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Speaker Boehner’s Latest Gimmick December 11, 2011

Posted by Afflatus in Politics.
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Yet again the United States Congress is approaching crucial deadlines before which it must act in order to prevent devastating consequences from resulting. After averting a government shutdown by mere minutes in April, avoiding a default on its Treasury bonds in August, the federal government is once again on the edge of an abyss.┬áThis time the issues at hand are whether to re-extend a host of provisions that expire at the end of the year, and how to pay them. The expiring payroll tax cut, the expiring “doc-fix” which temporarily appropriates money to pay Medicare doctors, and the expiring unemployment insurance provisions are the main provisions at stake. Cue the political brinksmanship, backroom deal-making, and late-night Congressional sessions! Far from the best way to form policy, comprehensive, last-minute grand bargains appear to be the only way American “leaders” do it nowadays.

Goldman-Sachs economists estimate that letting the current payroll tax cut expire at the end of this month would reduce economic growth by as much as two-thirds of a percentage point in early 2012. The most recent data from the Bureau of Economic Analysis shows that in the third quarter of 2011 the economy grew at a rate of 2.0 percent. Letting unemployment insurance expire would remove money from the economy causing a further hit to America’s economic output and additional hardship for millions of American families.

After much wrangling in the Senate, Speaker Boehner on Friday unveiled H.R. 3630, comprehensive legislation that would extend the payroll tax cut at its current rate, extend (some) unemployment insurance, and extend the “doc-fix” for two years. This is all good and fine. The problem is how Speaker Boehner proposes to pay for the measures, which will cost roughly $166.8 billion in fiscal year 2012 according to the Congressional Budget Office. H.R. 3630 would accumulate $38.4 billion from Medicare spending cuts; $36.7 billion from increased federal employee retirement contributions; $35.7 billion from increased Fannie Mae and Freddie Mac mortgage insurance rates; $33.4 billion from other health care offsets, such as cuts in the Affordable Care Act’s prevention fund; $16.5 billion from FCC spectrum auction; and an additional $36.6 billion from many small and miscellaneous cuts, many of which are problematic.

There a whole host of major problems with Speaker Boehner’s proposal. In addition to how the bill would weaken unemployment insurance, the bill contains all sorts of harmful policy-riders. The most brazen provision is one that requires the President to approve within 60 days the permit for the Keystone XL pipeline. If the President does not approve the permit, H.R. 3630 would automatically trigger its approval on day 60. As a result of widespread protests against the Keystone XL pipeline, President Obama in early November delayed a decision on its permit until 2013. The President has said he veto any bill that contained a Keystone XL pipeline policy-rider such as this one. What’s more, the bill would delay new pollution standards for industrial boilers, extending a deadline for five years for companies to comply. The Environmental Protection Agency has completed the rule-making process on these standards and says the rules would cut pollution of mercury and soot. In October, House Republicans passed a bill that would have repealed these same EPA boiler standards, and once again, President Obama threatened to veto it if it reached his desk.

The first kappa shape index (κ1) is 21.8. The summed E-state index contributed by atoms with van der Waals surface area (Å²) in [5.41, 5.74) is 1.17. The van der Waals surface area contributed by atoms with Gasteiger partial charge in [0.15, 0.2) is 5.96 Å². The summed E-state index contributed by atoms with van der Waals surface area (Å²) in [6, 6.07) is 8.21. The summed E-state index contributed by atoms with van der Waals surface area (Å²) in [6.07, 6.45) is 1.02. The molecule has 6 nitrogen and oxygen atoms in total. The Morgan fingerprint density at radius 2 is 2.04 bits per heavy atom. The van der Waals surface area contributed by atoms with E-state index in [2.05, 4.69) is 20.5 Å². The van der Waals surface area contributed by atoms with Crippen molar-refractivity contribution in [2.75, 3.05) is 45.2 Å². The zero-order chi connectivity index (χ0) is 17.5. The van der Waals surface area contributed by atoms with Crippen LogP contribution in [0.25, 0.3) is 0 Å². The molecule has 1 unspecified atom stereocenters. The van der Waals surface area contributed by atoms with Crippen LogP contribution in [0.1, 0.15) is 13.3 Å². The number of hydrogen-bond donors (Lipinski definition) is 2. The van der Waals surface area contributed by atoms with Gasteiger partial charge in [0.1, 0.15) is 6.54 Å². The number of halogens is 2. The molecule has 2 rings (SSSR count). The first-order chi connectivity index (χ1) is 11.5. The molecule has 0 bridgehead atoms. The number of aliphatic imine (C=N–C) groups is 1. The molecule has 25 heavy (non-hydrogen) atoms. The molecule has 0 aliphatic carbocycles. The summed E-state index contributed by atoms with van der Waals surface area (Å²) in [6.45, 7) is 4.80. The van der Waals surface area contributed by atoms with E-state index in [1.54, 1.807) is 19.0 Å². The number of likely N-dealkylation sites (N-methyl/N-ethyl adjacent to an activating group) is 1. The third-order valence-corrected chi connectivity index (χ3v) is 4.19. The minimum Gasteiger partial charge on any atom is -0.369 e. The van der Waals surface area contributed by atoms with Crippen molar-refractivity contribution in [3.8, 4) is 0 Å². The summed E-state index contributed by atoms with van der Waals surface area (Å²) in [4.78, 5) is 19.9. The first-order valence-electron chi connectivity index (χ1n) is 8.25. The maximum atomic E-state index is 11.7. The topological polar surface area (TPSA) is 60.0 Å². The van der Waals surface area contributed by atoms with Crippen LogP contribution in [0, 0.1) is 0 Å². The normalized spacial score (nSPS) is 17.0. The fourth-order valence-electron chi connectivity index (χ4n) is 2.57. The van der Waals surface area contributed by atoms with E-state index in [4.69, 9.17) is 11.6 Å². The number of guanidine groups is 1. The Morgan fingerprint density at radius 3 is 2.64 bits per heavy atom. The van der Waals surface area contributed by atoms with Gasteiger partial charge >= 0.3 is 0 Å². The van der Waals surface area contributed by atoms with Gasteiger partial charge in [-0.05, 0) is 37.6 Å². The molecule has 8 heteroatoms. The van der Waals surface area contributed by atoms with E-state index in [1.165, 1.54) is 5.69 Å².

While the two policy-riders I just mentioned are perhaps the most flagrant, there are other deplorable provisions in the bill. One would restrict the Federal Communications Commission’s ability to impose net-neutrality conditions on wireless companies that purchase spectrum leases at auction. The bill also seeks to eliminate certain tax credits that illegal immigrants may be currently taking advantage of. While this bill is supposed to be about 3 important expiring tax provisions, House Republicans are attempting to use this opportunity to make significant policy changes to totally unrelated programs. One provision even makes substantial reforms to the National Flood Insurance Program.

Speaker Boehner is lining up the Republican Conference behind the measure, and it will almost surely pass the House before Thursday. However, there are so many provisions that cross red-lines for Democrats from all persuasions that it is almost guaranteed to fail in the Senate (assuming Majority Leader Reid even brings it up for a vote). President Obama has reiterated his veto, and called the legislation what it is: classic political maneuvering. Speaker Boehner used this exact same tactic during the April budget negotiations and the summer’s debt ceiling talks. In all three cases he has crafted legislation that his party can support, and that no Democrat will, and quickly passes it through his body of Congress, daring the President and Senate Democrats to reject it while they struggle to find a bi-partisan solution.

Speaker Boehner will pass this bill, which he has called “the Middle Class Tax Relief & Job Creation Act” in an attempt to gain bargaining power over Democrats. He knows this wont be the final solution to the expiring tax provisions, but by passing it through the House he gains leverage and helps guide the negotiations towards his preferred policy-outcomes. Will he get what he wants? For America’s sake, I sure hope not.

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